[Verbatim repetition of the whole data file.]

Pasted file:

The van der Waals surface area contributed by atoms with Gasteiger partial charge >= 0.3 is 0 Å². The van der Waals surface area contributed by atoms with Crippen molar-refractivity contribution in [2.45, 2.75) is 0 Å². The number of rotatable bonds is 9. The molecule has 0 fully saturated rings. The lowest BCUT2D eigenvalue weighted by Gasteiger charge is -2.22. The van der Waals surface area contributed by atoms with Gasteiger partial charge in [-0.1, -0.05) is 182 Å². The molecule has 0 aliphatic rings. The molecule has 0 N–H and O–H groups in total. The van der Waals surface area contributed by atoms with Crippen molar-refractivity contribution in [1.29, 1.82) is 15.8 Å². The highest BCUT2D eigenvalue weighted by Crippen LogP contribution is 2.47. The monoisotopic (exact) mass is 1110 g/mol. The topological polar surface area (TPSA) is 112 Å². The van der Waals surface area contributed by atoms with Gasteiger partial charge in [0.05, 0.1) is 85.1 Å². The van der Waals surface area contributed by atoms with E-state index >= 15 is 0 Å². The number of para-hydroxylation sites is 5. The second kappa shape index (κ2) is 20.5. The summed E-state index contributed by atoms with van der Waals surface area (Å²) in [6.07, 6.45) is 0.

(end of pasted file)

The van der Waals surface area contributed by atoms with Gasteiger partial charge >= 0.3 is 0 Å². The van der Waals surface area contributed by atoms with Crippen molar-refractivity contribution in [2.45, 2.75) is 0 Å². The number of rotatable bonds is 9. The molecule has 0 fully saturated rings. The lowest BCUT2D eigenvalue weighted by Gasteiger charge is -2.22. The van der Waals surface area contributed by atoms with Gasteiger partial charge in [-0.1, -0.05) is 182 Å². The molecule has 0 aliphatic rings. The molecule has 0 N–H and O–H groups in total. The van der Waals surface area contributed by atoms with Crippen molar-refractivity contribution in [1.29, 1.82) is 15.8 Å². The highest BCUT2D eigenvalue weighted by Crippen LogP contribution is 2.47. The monoisotopic (exact) mass is 1110 g/mol. The topological polar surface area (TPSA) is 112 Å². The van der Waals surface area contributed by atoms with Gasteiger partial charge in [0.05, 0.1) is 85.1 Å². The van der Waals surface area contributed by atoms with E-state index >= 15 is 0 Å². The number of para-hydroxylation sites is 5. The second kappa shape index (κ2) is 20.5. The summed E-state index contributed by atoms with van der Waals surface area (Å²) in [6.07, 6.45) is 0.